Tuesday, August 08, 2006

Foundational Law Quotes II

Is this not the kind of fast I have chosen:
to loose the chains of injustice
and untie the cords of the yoke,
to set the oppressed free
and break every yoke?
Is it not to share your food with the hungry
and provide the poor wanderer with shelter –
when you see the naked to clothe him,
and not to turn away from your own flesh and blood?
Then will your light break forth like the dawn . . .
if you do away with the yoke of oppression,
with the pointing finger and malicious talk,
and if you spend yourselves in behalf of the hungry
and satisfy the needs of the oppressed,
then your light will rise in darkness,
and your night will be like the noonday.
The Lord will guide you always . . .
Your people will rebuild the ancient ruins
and will raise up the age-old foundations . . .”

- Isaiah 58:3 - 12

16 comments:

Benjamin Bush Jr. said...

Is this passage to have a general application or is there a particular context which guides our interpretation and application?

Dean McConnell said...

I think the passage has general application in principle, even though it was spoken in a particular context. Such is the way in which Scripture and good laws work.

Benjamin Bush Jr. said...

Is it not significant that the Lord is speaking to His People in this entire passage? Where in the Word of God does He call those who do not know Him or reject Him to do what he requires in this passage without first coming to him in repentance and faith? How does this significant difference affect the lawmaking process of man's legal venue outside the saving grace of God?

Dean McConnell said...

The passage shows what God is like and what he wants. The nature of the law of God is to do what God approves of and to do as he would have us do. The law of God is binding upon all people in all places and at all times, whether they come to faith in Jesus or not. This is why God judges each individual human and the nations - for the violation of His law.

By coming to faith in Christ and repenting of our unbelief we will be saved from the wrath of God upon sin. We are also given the power of the Holy Spirit and the sanctifying influence of God's Word to transform us and enable us, by and by, to keep God's law more than we did before we came to Christ. The law is no longer the basis for the Christians relationship to God. Instead we relate to God in Christ. But the law still tells us about God and how he wants us to live. This does not mean though that we must follow all of the rules in the five books of Moses. Many of the rules of worship and ceremony are fulfilled in Christ. So they remain examples of the principles involved - worship, atonement, etc. - but the specific context has charged. But, the moral law does not change. It remains.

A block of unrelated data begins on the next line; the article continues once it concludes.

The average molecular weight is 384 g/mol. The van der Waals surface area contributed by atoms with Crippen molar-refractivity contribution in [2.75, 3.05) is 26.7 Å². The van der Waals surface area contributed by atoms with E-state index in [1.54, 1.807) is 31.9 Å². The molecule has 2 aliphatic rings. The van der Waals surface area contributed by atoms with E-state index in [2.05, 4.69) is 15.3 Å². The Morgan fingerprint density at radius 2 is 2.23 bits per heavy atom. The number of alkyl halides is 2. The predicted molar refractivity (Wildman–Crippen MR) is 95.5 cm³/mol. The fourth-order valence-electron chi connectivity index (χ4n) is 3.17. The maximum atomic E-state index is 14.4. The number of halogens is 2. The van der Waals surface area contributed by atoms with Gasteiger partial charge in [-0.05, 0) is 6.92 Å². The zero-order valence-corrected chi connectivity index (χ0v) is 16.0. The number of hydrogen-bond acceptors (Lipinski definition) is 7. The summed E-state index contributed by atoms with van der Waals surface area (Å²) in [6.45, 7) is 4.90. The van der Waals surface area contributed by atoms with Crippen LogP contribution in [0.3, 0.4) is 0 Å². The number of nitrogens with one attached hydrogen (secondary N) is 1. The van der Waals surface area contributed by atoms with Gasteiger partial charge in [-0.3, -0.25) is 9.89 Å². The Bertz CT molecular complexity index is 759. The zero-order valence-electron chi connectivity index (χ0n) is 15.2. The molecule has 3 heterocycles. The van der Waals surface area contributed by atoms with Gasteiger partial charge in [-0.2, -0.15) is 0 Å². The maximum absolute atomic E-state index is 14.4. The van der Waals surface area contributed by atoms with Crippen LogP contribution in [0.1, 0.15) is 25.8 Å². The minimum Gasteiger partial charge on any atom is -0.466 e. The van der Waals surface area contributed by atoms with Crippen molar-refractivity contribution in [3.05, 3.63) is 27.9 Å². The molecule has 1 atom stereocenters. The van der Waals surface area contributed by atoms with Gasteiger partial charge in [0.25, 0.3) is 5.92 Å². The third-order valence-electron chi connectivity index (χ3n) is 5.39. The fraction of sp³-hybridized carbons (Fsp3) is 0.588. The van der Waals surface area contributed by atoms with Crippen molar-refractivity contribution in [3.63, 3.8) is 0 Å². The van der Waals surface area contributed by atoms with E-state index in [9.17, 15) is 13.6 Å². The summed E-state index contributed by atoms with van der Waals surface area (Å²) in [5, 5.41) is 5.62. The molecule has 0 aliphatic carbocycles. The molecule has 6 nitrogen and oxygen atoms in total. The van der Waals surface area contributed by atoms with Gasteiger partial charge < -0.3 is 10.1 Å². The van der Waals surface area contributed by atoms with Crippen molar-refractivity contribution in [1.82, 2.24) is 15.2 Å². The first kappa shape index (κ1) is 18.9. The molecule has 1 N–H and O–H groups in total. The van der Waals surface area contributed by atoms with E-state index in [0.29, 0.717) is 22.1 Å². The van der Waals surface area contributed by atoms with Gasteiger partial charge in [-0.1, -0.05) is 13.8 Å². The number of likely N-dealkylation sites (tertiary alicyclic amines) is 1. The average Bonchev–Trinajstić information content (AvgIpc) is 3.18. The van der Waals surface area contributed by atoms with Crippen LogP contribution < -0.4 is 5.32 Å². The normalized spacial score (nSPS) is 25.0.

God's instructions to free the oppressed are part of the principles of the moral law. They apply to all. When the Communists or the Islamofascists or the old south oppressed people, they were violating God's law. They should have freed the oppressed instead.

Those who are not of the people of God will not keep God's laws. But the closer they come to doing so, the better off they are. No doubt God prefers faithless Sweden to faithless North Korea.

Human laws must be for both the believer and the non-believer. They cannot require all virtue or punish all vice. But they should maintain basic order and work for the common good while not interfering with our liberty to worship and serve God or the liberty to choose among goods. God's law serves as a guide and limit to just human law making.

Dean McConnell said...
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Benjamin Bush Jr. said...

In light of what Jesus said in John 3, "he that believeth not is condemned already," Is it possible that God has given Faithless Sweden and North Korea laws comensurate with their level of unbelief and immorality as individual nations? And is this preference according to the law of sowing and reaping?

Also, are you implying that God used the oppressive North (slavery was present there also)to free the slaves in the oppressive South? I ask this because Lincoln's Emancipation Proclamation only freed the Southern Slaves. A constitutional Amendment was needed after his death to legally free the Northern slaves.

Also, are you implying that America has the moral authority to free all oppressed nations and ethnic groups on earth.
And how does this relate to your statement that "They cannot require all virtue or punish all vice." If this is true, when does America deliver the oppressed?

Dean McConnell said...

Benjamin Bush wrote: